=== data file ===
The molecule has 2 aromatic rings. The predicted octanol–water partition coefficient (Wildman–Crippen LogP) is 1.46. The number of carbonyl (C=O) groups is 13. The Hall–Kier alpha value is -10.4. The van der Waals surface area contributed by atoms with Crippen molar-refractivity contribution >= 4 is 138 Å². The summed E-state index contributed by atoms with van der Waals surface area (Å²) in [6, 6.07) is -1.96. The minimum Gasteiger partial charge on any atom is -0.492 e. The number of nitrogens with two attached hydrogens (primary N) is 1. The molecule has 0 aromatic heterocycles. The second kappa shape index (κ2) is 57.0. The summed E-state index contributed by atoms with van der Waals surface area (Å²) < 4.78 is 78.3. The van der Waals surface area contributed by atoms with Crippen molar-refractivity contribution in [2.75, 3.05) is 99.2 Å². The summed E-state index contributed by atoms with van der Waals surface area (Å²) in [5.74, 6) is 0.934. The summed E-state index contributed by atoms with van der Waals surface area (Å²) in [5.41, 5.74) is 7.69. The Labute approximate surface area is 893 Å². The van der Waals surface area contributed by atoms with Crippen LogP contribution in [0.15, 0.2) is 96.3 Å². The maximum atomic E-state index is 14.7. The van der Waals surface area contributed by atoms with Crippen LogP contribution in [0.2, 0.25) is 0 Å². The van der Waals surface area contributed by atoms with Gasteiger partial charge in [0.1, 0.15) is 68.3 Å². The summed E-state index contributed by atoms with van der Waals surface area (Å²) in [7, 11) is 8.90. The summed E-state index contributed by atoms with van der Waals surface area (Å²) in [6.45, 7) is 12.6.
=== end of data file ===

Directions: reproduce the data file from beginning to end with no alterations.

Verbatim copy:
The molecule has 2 aromatic rings. The predicted octanol–water partition coefficient (Wildman–Crippen LogP) is 1.46. The number of carbonyl (C=O) groups is 13. The Hall–Kier alpha value is -10.4. The van der Waals surface area contributed by atoms with Crippen molar-refractivity contribution >= 4 is 138 Å². The summed E-state index contributed by atoms with van der Waals surface area (Å²) in [6, 6.07) is -1.96. The minimum Gasteiger partial charge on any atom is -0.492 e. The number of nitrogens with two attached hydrogens (primary N) is 1. The molecule has 0 aromatic heterocycles. The second kappa shape index (κ2) is 57.0. The summed E-state index contributed by atoms with van der Waals surface area (Å²) < 4.78 is 78.3. The van der Waals surface area contributed by atoms with Crippen molar-refractivity contribution in [2.75, 3.05) is 99.2 Å². The summed E-state index contributed by atoms with van der Waals surface area (Å²) in [5.74, 6) is 0.934. The summed E-state index contributed by atoms with van der Waals surface area (Å²) in [5.41, 5.74) is 7.69. The Labute approximate surface area is 893 Å². The van der Waals surface area contributed by atoms with Crippen LogP contribution in [0.15, 0.2) is 96.3 Å². The maximum atomic E-state index is 14.7. The van der Waals surface area contributed by atoms with Crippen LogP contribution in [0.2, 0.25) is 0 Å². The van der Waals surface area contributed by atoms with Gasteiger partial charge in [0.1, 0.15) is 68.3 Å². The summed E-state index contributed by atoms with van der Waals surface area (Å²) in [7, 11) is 8.90. The summed E-state index contributed by atoms with van der Waals surface area (Å²) in [6.45, 7) is 12.6.